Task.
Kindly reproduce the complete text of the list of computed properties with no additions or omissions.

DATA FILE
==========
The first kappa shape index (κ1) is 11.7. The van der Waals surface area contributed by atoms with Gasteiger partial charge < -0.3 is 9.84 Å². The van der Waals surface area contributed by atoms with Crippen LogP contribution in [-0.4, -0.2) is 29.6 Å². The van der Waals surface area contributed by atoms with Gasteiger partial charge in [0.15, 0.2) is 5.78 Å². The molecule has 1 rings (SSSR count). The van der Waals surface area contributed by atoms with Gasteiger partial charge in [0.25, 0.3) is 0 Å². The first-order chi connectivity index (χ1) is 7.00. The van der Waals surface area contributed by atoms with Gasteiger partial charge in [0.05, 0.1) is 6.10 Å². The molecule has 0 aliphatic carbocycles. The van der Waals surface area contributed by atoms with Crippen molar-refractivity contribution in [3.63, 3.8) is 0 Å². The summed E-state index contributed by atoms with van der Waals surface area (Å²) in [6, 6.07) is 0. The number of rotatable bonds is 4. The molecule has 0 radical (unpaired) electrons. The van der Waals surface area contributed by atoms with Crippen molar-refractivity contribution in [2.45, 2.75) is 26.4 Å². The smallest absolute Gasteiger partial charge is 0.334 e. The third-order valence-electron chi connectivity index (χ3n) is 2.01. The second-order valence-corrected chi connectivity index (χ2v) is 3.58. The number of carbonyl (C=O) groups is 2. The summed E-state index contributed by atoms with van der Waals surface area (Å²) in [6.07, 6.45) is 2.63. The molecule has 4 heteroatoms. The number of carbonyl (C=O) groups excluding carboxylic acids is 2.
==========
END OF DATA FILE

The first kappa shape index (κ1) is 11.7. The van der Waals surface area contributed by atoms with Gasteiger partial charge < -0.3 is 9.84 Å². The van der Waals surface area contributed by atoms with Crippen LogP contribution in [-0.4, -0.2) is 29.6 Å². The van der Waals surface area contributed by atoms with Gasteiger partial charge in [0.15, 0.2) is 5.78 Å². The molecule has 1 rings (SSSR count). The van der Waals surface area contributed by atoms with Gasteiger partial charge in [0.25, 0.3) is 0 Å². The first-order chi connectivity index (χ1) is 7.00. The van der Waals surface area contributed by atoms with Gasteiger partial charge in [0.05, 0.1) is 6.10 Å². The molecule has 0 aliphatic carbocycles. The van der Waals surface area contributed by atoms with Crippen molar-refractivity contribution in [3.63, 3.8) is 0 Å². The summed E-state index contributed by atoms with van der Waals surface area (Å²) in [6, 6.07) is 0. The number of rotatable bonds is 4. The molecule has 0 radical (unpaired) electrons. The van der Waals surface area contributed by atoms with Crippen molar-refractivity contribution in [2.45, 2.75) is 26.4 Å². The smallest absolute Gasteiger partial charge is 0.334 e. The third-order valence-electron chi connectivity index (χ3n) is 2.01. The second-order valence-corrected chi connectivity index (χ2v) is 3.58. The number of carbonyl (C=O) groups is 2. The summed E-state index contributed by atoms with van der Waals surface area (Å²) in [6.07, 6.45) is 2.63. The molecule has 4 heteroatoms. The number of carbonyl (C=O) groups excluding carboxylic acids is 2.